Researchers discovered ‘a young Russian hacker’ bragging in an online forum that he had acquired and was ready to give away 1.17 billion stolen credential records. Even after deduping, it still amounts to 272.3 million stolen accounts.
The discovery was made by Hold Security, a firm that specializes in locating, and effectively repatriating, stolen data. If the victims of email credential theft know they are victims, they have the opportunity to change their passwords. Unchanged, stolen credentials can be used in various criminal activities and account compromises.
Alex Hold, the founder and chief information security officer at Hold Security has in the passed worked closely with Brian Krebs (officially an unpaid advisor to the firm) in locating and breaking data breach stories.
In a blog today, Holden describes how his firm was first incredulous and then surprised at the sheer volume of credentials acquired by the hacker. They are the cumulative results of many different hacks rather a single new hack.
Reuters breaks down the content. 57 million are mail.ru accounts – which is “a big chunk of the 64 million monthly active email users Mail.ru said it had at the end of last year.” It added, “Yahoo Mail credentials numbered 40 million, or 15 percent of the 272 million unique IDs discovered. Meanwhile, 33 million, or 12 percent, were Microsoft Hotmail accounts and 9 percent, or nearly 24 million, were Gmail, according to Holden.”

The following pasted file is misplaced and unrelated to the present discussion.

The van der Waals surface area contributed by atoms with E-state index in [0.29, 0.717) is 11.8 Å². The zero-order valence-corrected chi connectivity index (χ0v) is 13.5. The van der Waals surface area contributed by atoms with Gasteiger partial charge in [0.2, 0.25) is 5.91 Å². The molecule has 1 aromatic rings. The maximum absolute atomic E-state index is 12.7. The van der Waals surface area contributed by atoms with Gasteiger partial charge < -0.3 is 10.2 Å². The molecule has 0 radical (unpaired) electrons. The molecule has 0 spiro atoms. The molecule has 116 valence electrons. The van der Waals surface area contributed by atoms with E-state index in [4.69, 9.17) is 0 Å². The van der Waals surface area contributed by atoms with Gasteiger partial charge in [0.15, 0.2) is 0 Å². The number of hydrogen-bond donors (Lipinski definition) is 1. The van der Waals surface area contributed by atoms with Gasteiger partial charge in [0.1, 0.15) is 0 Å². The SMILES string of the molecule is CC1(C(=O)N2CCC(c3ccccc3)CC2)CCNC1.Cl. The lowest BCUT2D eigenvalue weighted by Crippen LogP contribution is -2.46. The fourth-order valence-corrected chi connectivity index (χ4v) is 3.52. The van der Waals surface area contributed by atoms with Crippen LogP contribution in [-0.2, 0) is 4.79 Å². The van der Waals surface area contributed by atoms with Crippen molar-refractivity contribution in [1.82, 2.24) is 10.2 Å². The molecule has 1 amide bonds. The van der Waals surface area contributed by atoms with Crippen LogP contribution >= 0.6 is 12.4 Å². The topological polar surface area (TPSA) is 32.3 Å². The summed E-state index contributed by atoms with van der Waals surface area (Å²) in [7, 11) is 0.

Thousands more appear to be username and password combinations for employees of some of the largest US banking, manufacturing and retail companies.
Most of these stolen credentials have been seen before, which is not surprising if the total stash is an accumulation of data from a number of different hacks. But what surprised Holden most is that 42.5 million credentials have not been seen in the underworld before.
“This kid from a small town in Russia,” writes Holden, “collected an incredible 1.17 Billion stolen credentials from numerous breaches that we are still working on identifying. 272 million of those credentials turned out to be unique, which in turn, translated to 42.5 million credentials – 15% of the total, that we have never seen before.”
In August 2014, Hold discoverd a Russian hacker group that obtained an estimated 1.2 billion unique Internet credentials collected from various websites around world.